Simpson was suspended for the first three games, but is a nice complentary receiver who had 50 catches for 725 yards and four touchdows in Cincinnati last season.

If the Vikings have a viable passing game, that may pose a problem for a Detroit secondary that has struggled, though could be improving with CB Chris Houston returning to the lineup last week when the Lions, admittedly, gave up 378 passing yards to Jake Locker.

Detroit is hoping to have QB Matthew Stafford running the show on Sunday, despite suffering strained muscle in his leg last week. Stafford has practiced this week, which makes a Sunday start seem likely, but if he can't go, Shaun Hill will take over, as he did effectively in Tennessee.

Whomever is quarterbacking the Lions has the benefit of a quality receiving corps and, apparently, an improved running game now that Mikel Leshoure has taken over as the primary ball carrier.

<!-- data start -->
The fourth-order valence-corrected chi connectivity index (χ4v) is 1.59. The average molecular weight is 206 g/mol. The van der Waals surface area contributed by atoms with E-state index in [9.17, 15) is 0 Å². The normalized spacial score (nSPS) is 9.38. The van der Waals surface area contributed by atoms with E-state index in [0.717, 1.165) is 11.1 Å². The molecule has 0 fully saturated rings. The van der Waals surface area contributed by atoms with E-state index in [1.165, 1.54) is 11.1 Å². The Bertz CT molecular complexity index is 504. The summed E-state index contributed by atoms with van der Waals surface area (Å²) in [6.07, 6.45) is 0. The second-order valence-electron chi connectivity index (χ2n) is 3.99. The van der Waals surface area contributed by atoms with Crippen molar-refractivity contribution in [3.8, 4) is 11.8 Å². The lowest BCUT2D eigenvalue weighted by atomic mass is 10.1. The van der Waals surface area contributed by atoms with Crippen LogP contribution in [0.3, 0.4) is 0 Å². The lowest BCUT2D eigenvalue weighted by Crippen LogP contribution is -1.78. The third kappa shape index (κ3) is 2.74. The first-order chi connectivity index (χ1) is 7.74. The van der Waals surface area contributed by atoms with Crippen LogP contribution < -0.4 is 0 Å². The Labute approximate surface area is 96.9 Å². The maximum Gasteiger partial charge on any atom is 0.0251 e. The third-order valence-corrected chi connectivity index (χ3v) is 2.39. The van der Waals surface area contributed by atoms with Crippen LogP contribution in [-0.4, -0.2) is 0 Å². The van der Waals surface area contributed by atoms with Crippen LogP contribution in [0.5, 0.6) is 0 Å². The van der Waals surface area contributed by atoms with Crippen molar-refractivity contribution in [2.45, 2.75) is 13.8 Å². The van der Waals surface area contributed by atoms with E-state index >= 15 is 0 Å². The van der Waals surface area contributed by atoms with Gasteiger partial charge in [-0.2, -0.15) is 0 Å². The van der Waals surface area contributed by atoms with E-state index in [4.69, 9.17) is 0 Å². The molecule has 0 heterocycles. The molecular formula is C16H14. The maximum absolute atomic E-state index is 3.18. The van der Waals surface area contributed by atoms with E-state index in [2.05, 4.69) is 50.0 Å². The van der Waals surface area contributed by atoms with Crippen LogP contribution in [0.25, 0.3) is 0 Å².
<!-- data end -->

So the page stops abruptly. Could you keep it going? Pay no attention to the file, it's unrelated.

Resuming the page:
If Tennessee can't run the ball effectively, and to this point in the season there has been no indication otherwise, then they are left with one-dimensional offence going up against on the league's best defences.

However, in terms of productivity, if it's reasonable enough to expect the Titans to be trailing, then there may be plenty of opportunities for QB Jake Locker to throw to his improving cast of receivers, particularly if WR Kenny Britt (ankle) and TE Jared Cook (shoulder) aren't too limited by injuries suffered last week.

The Texans are the top team in the NFL Power Rankings and are still awaiting their first real challenge of the season (last week's late surge by the Broncos notwithstanding).

That doesn't appear to be coming this week, as running backs Arian Foster and Ben Tate could both have productive days against a Titans team that is 30th in passing yards against and 29th in rushing yards against.